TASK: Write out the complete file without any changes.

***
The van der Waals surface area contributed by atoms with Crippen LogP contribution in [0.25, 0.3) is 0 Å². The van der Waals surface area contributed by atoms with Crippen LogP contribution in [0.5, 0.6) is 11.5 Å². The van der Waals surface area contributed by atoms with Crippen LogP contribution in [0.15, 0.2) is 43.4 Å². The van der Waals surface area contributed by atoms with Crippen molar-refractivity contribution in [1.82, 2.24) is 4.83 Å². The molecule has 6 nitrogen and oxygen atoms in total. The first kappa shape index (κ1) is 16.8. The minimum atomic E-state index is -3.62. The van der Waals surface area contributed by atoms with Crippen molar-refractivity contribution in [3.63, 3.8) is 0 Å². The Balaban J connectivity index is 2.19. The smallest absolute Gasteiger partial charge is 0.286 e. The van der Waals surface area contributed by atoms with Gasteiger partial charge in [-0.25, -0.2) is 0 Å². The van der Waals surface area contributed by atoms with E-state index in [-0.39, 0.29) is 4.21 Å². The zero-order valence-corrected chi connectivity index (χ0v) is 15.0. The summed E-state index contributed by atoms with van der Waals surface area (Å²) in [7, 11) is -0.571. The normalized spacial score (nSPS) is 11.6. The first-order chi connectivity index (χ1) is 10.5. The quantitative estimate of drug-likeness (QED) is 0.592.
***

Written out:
The van der Waals surface area contributed by atoms with Crippen LogP contribution in [0.25, 0.3) is 0 Å². The van der Waals surface area contributed by atoms with Crippen LogP contribution in [0.5, 0.6) is 11.5 Å². The van der Waals surface area contributed by atoms with Crippen LogP contribution in [0.15, 0.2) is 43.4 Å². The van der Waals surface area contributed by atoms with Crippen molar-refractivity contribution in [1.82, 2.24) is 4.83 Å². The molecule has 6 nitrogen and oxygen atoms in total. The first kappa shape index (κ1) is 16.8. The minimum atomic E-state index is -3.62. The van der Waals surface area contributed by atoms with Crippen molar-refractivity contribution in [3.63, 3.8) is 0 Å². The Balaban J connectivity index is 2.19. The smallest absolute Gasteiger partial charge is 0.286 e. The van der Waals surface area contributed by atoms with Gasteiger partial charge in [-0.25, -0.2) is 0 Å². The van der Waals surface area contributed by atoms with E-state index in [-0.39, 0.29) is 4.21 Å². The zero-order valence-corrected chi connectivity index (χ0v) is 15.0. The summed E-state index contributed by atoms with van der Waals surface area (Å²) in [7, 11) is -0.571. The normalized spacial score (nSPS) is 11.6. The first-order chi connectivity index (χ1) is 10.5. The quantitative estimate of drug-likeness (QED) is 0.592.